The BBC in May 2017 reported that “People caught feeding seagulls on beaches in Devon face £80 fines from Monday.”
The Economist, in February 2017, reported on the financial implications of lifting the protection of all gulls and attempting to cull them
And also points out – what is always the case with rats, pigeons, whatever we love to hate: they are just behaving normally – and it’s OUR behaviour that requires looking at, discussing, and changing very often 🙂
I had a seagull dive bomb my icecream at the seaside a few years ago – it skidded into the gorgeous swirl of creamy yumminess and pushed it off into the sand. It flew away. We were both losers that time. And I too old to throw a tantrum , and no kindly Aunt/ Grandma/ Dad near to rush and buy me a new one…
This Blog is part of the DIVERSIFLY project: For more details on the project go here
Seagulls of course – no longer stay at the seaside. More and more can be seen following a ploughing tractor in the countryside and our towns and cities are filled with them.
My mother lived in Cheltenham. There were spikes on her window ledges, placed there by the resident’s committee before she moved in, and the Council sprayed the gull’s eggs with oil – making the shells impermeable and the embryos/chicks left suffocating then dying.
Recently I was in the centre of Birmingham. There was a seagull sitting on the head of one of the statues in Centenary Square – the sound it made was so akin to laughter, it surprised me. Not far away Jeremy Corbyn was being welcomed at one of his last minute rallys before the General Election. I wonder if that gull is laughing now?
Jonathan Livingstone Seagull is an extraordinary book isn’t it?
I haven’t read it for decades but I just remembered it as I was sitting here thinking about how much I love watching a seagull in its element – its huge wingspan, its majestic aerial movements…
The seagull we mostly see inland is the Herring Gull. Bill Bailey, in his Remarkable Guide to British Birds describes them as: Dagger-beaked dive-bombers. And – Gimlet-eyed snaffler of a million battered sausages. He attempts to champion them – saying they are extremely intelligent and can be seen picking up shellfish and dropping them on to rocks to crack them open. Like Bill Bailey I find them a handsome bird.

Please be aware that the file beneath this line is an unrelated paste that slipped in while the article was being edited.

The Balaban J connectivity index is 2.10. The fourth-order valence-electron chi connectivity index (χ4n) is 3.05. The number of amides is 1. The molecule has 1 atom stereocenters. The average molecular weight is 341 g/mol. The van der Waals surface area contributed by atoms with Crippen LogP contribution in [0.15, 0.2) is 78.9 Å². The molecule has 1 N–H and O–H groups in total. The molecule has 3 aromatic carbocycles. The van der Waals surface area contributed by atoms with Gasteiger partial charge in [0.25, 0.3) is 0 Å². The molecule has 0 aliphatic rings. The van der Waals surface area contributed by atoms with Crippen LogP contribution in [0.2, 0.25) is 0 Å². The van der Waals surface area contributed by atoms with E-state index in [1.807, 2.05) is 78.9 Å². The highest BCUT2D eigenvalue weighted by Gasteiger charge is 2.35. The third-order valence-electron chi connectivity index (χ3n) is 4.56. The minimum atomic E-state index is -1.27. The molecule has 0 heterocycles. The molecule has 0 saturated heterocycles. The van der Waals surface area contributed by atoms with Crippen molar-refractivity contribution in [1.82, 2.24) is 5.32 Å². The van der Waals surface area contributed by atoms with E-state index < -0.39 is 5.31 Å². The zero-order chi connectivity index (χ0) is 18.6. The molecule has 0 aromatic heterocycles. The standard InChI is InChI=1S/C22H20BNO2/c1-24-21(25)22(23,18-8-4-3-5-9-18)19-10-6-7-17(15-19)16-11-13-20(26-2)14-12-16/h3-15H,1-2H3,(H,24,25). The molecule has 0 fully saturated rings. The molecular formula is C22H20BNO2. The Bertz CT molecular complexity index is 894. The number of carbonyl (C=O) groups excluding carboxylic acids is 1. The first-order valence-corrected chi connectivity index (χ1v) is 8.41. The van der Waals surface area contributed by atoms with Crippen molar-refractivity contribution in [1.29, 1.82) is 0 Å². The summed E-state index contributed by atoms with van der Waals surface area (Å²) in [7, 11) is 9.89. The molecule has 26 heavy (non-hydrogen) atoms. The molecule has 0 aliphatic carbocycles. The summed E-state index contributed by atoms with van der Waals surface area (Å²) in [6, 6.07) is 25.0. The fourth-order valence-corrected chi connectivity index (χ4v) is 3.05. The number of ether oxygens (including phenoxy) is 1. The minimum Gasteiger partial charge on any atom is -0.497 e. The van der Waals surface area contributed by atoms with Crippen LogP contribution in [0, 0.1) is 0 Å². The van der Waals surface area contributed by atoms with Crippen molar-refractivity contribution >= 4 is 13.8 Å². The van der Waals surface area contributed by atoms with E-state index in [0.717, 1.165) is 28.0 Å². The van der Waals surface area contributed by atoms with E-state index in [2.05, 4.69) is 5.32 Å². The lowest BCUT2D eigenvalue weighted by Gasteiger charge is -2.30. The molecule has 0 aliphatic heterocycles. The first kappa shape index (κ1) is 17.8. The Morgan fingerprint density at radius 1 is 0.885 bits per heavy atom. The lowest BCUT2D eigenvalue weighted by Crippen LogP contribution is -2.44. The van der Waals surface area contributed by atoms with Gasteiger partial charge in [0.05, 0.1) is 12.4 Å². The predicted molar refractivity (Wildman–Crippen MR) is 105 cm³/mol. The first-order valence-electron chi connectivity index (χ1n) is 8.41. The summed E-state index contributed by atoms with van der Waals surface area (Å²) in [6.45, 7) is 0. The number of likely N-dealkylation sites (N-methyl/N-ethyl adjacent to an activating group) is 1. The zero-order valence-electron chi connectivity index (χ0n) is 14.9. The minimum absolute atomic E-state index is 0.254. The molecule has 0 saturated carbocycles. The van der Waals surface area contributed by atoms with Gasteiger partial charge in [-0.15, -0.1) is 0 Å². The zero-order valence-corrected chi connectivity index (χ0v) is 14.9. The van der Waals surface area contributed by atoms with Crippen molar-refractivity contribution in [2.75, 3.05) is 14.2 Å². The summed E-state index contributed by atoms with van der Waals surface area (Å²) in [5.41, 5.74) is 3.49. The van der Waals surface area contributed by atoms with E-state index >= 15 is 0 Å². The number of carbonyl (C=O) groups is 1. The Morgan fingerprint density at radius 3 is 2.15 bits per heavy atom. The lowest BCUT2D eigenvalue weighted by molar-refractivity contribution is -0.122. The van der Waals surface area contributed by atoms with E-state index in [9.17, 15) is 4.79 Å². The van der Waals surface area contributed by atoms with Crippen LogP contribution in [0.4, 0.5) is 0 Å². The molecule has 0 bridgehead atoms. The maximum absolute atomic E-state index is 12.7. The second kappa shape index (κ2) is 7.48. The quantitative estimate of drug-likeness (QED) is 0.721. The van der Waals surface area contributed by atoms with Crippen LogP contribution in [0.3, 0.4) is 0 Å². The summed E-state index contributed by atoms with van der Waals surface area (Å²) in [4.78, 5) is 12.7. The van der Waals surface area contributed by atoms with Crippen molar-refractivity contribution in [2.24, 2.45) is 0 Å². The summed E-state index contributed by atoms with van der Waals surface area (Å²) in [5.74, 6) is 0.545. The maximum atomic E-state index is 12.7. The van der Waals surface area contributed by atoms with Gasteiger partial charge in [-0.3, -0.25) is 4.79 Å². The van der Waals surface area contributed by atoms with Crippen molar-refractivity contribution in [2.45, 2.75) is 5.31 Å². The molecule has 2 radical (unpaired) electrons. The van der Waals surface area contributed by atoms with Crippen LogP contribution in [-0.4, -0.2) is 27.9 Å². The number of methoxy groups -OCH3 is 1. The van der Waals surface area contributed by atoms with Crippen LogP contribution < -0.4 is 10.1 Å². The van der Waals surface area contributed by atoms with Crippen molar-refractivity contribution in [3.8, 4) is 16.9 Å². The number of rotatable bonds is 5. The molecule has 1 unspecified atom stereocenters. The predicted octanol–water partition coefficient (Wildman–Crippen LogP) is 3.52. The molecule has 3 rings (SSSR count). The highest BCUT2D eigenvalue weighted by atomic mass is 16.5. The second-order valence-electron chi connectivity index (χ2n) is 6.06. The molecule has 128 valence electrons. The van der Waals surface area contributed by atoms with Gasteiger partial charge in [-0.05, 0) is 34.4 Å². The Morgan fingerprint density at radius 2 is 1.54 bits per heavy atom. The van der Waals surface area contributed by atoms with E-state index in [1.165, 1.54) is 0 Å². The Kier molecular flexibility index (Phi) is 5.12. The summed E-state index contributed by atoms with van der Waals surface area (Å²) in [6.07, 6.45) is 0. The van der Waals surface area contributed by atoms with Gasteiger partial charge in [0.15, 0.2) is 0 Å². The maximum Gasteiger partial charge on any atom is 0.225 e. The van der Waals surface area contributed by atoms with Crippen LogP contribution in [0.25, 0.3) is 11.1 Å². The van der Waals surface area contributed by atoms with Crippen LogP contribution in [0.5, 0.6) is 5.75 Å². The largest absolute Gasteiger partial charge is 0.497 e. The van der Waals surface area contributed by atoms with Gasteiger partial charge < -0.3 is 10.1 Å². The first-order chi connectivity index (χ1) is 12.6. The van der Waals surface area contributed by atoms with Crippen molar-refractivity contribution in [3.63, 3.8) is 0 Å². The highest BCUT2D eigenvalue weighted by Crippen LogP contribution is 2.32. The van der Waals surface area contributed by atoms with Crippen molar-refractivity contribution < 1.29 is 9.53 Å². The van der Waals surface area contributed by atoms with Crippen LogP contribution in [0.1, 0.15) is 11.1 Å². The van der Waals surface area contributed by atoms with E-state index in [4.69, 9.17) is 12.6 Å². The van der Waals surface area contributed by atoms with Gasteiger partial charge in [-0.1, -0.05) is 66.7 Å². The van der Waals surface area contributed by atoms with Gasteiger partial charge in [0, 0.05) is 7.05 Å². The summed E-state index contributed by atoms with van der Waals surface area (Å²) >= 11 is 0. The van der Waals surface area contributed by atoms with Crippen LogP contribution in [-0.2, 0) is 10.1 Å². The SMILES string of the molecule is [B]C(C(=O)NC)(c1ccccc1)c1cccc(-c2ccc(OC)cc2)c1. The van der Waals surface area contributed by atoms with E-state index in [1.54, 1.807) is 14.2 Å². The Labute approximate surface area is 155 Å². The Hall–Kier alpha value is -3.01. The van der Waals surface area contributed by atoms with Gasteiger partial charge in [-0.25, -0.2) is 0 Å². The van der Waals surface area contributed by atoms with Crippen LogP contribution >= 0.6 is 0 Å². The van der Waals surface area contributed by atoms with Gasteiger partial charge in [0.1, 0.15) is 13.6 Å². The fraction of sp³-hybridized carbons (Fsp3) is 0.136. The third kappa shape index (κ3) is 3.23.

Their ability to eat almost anything, from fish offal to the young of its own kind, has made it one of the most successful species in Britain. One of the breeding pair has to stand guard over its chicks against the depredations of neighbouring gulls. A chick takes four years to reach maturity.
A landfill refuse tip would look odd without its seagulls.
Has anyone written a poem about the raucous, dive-bombing seagull?
I looked on Poetry Soup website for famous Herring Gulls poems – and got this answer:
Sorry, no poems have been posted for this category.
Here is a link to a sweet poem about a gull the artist, Carrie Sanderson had just drawn, and here is a link to a UK based poet, Carol Coiffait, on an american website. But there aren’t many out there, it seems? Have you had an everyday encounter with a seagull in one of Britain’s towns or cities – have you written a poem or made some art or craft about it. Want it in a book? Please do send via the submittable form on the project page (link at top and bottom of this page) Nadia x
Here are some images I have found online:
And here are a few links with some more information :
The Telegraph: Seagulls may be annoying but…
RSPB on Herring Gulls
All About Birds on Herring Gull life history
This Blog is part of a series of Blogs that are part of the Fair Acre Press project – DIVERSIFLY: everyday encounters with the birds of Britain’s towns and cities. For more details on the project go here